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The Max Planck Handbooks in European Public Law: Volume I: The Administrative State edited by Cassese, Sabino; von Bogdandy, Armin; Huber, Peter (8th June 2017)

12 Evolution and Gestalt of the Swiss State

Benjamin Schindler

From: The Max Planck Handbooks in European Public Law: Volume I: The Administrative State

Edited By: Sabino Cassese, Armin von Bogdandy, Peter Huber

From: Oxford Constitutions (http://oxcon.ouplaw.com). (c) Oxford University Press, 2015. All Rights Reserved.date: 26 May 2019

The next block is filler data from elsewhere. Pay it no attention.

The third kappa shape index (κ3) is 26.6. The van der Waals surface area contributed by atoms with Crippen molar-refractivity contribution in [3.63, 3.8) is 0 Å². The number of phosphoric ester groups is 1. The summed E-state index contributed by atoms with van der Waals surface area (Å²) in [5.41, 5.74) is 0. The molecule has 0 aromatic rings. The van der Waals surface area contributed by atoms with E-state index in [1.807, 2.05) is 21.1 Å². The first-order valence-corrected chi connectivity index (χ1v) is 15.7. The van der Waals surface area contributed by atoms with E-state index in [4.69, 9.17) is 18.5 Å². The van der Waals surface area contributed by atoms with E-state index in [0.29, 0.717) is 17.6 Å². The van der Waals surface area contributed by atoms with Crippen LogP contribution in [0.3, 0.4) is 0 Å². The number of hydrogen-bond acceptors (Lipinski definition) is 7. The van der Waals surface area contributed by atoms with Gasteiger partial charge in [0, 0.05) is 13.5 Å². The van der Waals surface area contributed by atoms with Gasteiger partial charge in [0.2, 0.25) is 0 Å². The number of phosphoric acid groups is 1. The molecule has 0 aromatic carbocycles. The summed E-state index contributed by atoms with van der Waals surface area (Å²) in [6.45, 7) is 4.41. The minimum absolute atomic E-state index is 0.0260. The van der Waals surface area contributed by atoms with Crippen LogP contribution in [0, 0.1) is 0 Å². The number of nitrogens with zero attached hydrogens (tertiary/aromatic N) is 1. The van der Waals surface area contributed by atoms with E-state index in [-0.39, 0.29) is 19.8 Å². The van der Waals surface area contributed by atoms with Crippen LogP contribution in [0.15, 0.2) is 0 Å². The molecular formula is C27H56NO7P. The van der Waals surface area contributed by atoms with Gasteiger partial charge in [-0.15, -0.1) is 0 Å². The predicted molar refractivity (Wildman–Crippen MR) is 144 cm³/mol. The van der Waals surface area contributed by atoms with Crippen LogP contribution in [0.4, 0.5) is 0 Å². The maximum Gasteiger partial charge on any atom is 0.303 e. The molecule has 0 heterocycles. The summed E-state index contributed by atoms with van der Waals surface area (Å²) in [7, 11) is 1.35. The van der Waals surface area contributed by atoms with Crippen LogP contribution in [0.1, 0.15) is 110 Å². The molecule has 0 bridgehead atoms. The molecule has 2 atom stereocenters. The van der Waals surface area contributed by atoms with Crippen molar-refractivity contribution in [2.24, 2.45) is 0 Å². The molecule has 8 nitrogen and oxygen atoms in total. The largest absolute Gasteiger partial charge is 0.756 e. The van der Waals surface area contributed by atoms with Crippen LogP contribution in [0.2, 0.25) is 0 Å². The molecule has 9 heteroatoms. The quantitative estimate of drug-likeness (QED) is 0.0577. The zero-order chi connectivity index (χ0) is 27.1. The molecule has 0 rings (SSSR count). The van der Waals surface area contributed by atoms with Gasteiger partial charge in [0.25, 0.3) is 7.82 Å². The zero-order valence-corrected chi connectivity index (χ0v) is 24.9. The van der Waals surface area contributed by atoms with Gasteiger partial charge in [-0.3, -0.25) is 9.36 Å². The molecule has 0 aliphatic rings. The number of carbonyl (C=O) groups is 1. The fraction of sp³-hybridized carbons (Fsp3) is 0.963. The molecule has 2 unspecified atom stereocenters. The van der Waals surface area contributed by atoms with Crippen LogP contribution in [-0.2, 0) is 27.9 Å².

This chapter highlights the features and development of administrative law in Switzerland. Historically speaking, a peculiarity of the Swiss state and its administration is a lack of a monarchic past and a weakness of bureaucratic tradition. Another characteristic element of Swiss public authorities is the slow growth of their structure from bottom (municipalities, cantons) to top (federal level). Thus, Switzerland is one of the most decentralized countries of Europe. The lack of a central and bureaucratic administration means that the administrative law's emancipation in Switzerland started noticeably later than in its neighbouring countries, such as France, Germany, Austria, and Italy. The establishment of administrative courts was delayed for the same reason.

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